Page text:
The bottle palm, aptly named for its uniquely shaped trunk, is happiest in the warmer areas of South Florida.
Though it can be cold-sensitive, this palm is an outstanding accent palm for tropical garden beds or sheltered entry areas. Its small size and striking appearance enhance formal or eclectic landscapes.
The fronds are few but long and graceful.
And the crownshaft (the area above the trunk) and leaf stems (petioles) have an attractive reddish color that fades as the palm slowly matures.
Most often seen as a single specimens, bottle palms are also available as novel, eye-catching multi-trunk specimens, usually with 2 or 3 trunks.
Contrary to popular belief, the swollen trunk of this mini palm tree is not for water storage. Though it can be moderately drought-tolerant once it's established, this palm does need regular irrigation during dry spells.
Bottles are slow growing palms that could end up about 10 feet at maturity...but maturity takes many, many years. Most specimens in the landscape average only 5 to 7 feet tall.
Cold is a very real threat, so growing in Zone 10B - especially in warmer coastal areas - is fine for normal winter temperatures.
In Zone 10A plant in a sheltered location and be prepared to protect the palm from cold (see Plant Care below).
Bottles are drought-tolerant and like full to part sun locations.
They can be used in partial shade as well, but if there's too much shade the crownshaft will grow elongated and lean toward the light - turning unique into just plain ugly.
These palms are highly salt-tolerant making them ideal for coastal plantings.
Plant in an area where the soil drains well, like a beach environment.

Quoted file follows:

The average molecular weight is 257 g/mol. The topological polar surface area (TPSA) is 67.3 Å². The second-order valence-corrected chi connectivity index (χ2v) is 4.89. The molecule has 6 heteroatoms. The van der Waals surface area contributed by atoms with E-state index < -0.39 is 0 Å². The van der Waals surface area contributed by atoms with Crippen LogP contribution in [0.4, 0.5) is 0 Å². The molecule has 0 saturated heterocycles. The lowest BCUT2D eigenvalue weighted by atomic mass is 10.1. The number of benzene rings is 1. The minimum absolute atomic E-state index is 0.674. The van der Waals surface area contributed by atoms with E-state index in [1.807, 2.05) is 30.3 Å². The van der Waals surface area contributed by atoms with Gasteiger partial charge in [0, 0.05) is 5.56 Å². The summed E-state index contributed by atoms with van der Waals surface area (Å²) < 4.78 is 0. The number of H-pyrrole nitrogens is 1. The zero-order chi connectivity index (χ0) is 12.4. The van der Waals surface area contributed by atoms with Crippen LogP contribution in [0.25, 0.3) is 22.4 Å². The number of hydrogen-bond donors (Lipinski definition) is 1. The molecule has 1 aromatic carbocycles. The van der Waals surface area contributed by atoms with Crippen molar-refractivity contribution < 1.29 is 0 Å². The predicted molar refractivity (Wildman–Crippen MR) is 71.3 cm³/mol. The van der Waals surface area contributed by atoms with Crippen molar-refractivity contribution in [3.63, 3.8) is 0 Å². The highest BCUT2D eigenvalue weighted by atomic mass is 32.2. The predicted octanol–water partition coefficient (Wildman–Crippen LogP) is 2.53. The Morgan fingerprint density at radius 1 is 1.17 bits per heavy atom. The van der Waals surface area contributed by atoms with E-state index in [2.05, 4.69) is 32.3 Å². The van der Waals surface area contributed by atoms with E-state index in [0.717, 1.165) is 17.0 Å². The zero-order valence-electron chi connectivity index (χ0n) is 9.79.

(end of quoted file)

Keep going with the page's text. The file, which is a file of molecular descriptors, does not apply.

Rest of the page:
This palm does not like an overly wet area. Add top soil to the hole when you plant.
Bottles aren't self-cleaning but, due to their slow growth rate, you'll rarely have to trim off an old frond.
Freezing or sub-freezing temperatures can kill a bottle palm tree. For cold protection, tie up the fronds and wrap the entire head of the palm with frost cloth or a thick blanket.
If the cold weather damages any
fronds, resist the urge to to trim them until winter is over. Damaged
fronds will usually bear the brunt of future cold weather, protecting
the rest of the palm.
Freezing temperatures or frost for a few hours generally won't kill a bottle palm, but it will burn back the majority of the leaves.
Since there are only a limited number of fronds anyway - usually only 4 to 6 - the palm may look sparse or even bald.
And because of the slow growth rate it'll take an entire season to produce and grow beautiful the next 3 or 4 fronds - just in time for the next winter.
This is not a hungry palm, so fertilizing with a slow-release granular three times a year - once a season in spring, summer and autumn - is plenty.
Bottles are fairly drought-tolerant once established, though a regular watering keeps them looking their best.
The limited number of fronds keeps them from competing with one another, so these palms can be planted in groups or in a line as close as 4 to 6 feet apart.
Come out from the house at least 6 feet to prevent the fronds from touching the wall.
Multi-trunk bottles should be positioned well away from any structure, since their swollen bases keep the trunks fanned out fairly far apart.
This is an excellent container palm since it grows so slowly.